Germans know a thing or two about both beer and cutting-edge engineering. Germanic tribes claim the first commercial hop gardens and hopped beers around the 11th or 12th century, feeding the breweries of the Hansa trading towns, which were exporting hopped beer from probably the 13th century onward. Today, German brewing brands are still the benchmark for high-tech quality products in the industry with famous names like Ziemann (a staple in the global beer community, but also a growing craft customer that can tailor-make solutions from the malt intake to the brite beer tank cellar).
Let us turn to the latest example: Karbach Brewing Co. in Houston is producing its first beers on a new brewhouse supplied by Ziemann. Karbach is the first U.S. craft brewery with a Ziemann brewhouse, and the brewery just put the brewhouse into operation, on schedule. As part of Karbach’s capacity expansion, Ziemann also supplied new fermentation tanks and a state-of-the-art automation system.
“The Ziemann team showed a lot of flexibility in the project phase to adapt to our requirements,” explained Brewmaster and Founder Eric Warner from Karbach Brewing. “The equipment design is versatile, and we are seeing exceptionally good yields and improvement in wort quality. This shows that the Ziemann innovation process is driven by their profound process knowledge and by the requirements of craft brewers.”
Ziemann brewhouses for craft brewers are designed with a high degree of prefabrication, so they can be installed in less than a month. The brewhouse for Karbach Brewing was designed for 12 brews per day, with a cold cast-out volume of 120 barrels (bbls). The impressive yield improvements are based on the recent innovations at Ziemann. The “Colibri” mash mixer provides a thorough and homogeneous mixing of the dry grist with the strike water, even for very concentrated mashes. This is the ideal preparation of the mash for the “Lotus” lauter tun, which was designed with a focus on achieving exceptional extract recovery for high gravity beers.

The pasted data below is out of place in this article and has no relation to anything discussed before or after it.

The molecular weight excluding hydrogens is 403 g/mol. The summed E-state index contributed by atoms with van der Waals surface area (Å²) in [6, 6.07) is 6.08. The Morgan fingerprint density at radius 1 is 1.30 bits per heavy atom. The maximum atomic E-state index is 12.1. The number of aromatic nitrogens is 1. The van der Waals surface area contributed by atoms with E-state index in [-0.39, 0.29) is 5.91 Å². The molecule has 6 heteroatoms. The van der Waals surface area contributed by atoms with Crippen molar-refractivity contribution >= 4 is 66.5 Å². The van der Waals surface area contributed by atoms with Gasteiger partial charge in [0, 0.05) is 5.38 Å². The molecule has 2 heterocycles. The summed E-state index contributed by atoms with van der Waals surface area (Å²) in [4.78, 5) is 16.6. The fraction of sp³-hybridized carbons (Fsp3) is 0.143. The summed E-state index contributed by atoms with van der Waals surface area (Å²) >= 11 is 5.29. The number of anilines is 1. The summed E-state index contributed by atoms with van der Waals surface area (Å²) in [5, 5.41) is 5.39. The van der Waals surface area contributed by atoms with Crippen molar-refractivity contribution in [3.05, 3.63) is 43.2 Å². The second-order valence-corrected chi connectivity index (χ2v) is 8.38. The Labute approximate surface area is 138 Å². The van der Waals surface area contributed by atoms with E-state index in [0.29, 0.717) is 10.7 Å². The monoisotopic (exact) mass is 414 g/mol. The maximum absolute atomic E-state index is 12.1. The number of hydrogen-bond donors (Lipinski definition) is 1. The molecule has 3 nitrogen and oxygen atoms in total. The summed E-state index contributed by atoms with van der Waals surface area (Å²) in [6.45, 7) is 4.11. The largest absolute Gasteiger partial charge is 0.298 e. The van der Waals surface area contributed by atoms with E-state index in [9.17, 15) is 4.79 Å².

The “Shark” wort boiling features a two-phase internal calandria that provides a gentle boiling with low energy input and excellent trub formation. Finally, the Ziemann Whirlpool with its inverse conical bottom does a superior job in separating the trub from the wort. As Eric Warner explained: “Our yields have improved dramatically. This Ziemann brewhouse technology and this unique whirlpool design help us to get the last drop of wort out of the trub, even with the Rodeo Clown, our Double IPA with an OG of 21.5°P and 85 Bitter Units.”
Initial laboratory results on test brews also show an improved chill haze stability and Eric expects a substantial improved shelf life of the product, which is welcome considering the ambitious expansion plans. The brewhouse overall is designed for a final capacity of approximately 350,000 bbls per year.
Ziemann also supplied six fermentation tanks with a net volume of 600 bbls, including a catwalk system and spiral stairs. The outdoor tanks are placed on support rings with the cones in a closed operator room. All the equipment was manufactured in the Ziemann workshop in Buergstadt, Germany. From this workshop, Ziemann has delivered over 300 large fermentation and brite beer tanks to U.S. craft brewers in the last few years. In addition to the brewhouse and the tank farm, the project also included the automation of the control system with integration of the new malt handling.
In the next weeks, Karbach Brewing will ramp up production and finalize the construction of the new brewery restaurant. The official inauguration of the whole expansion project is scheduled to take place in the second quarter of 2015.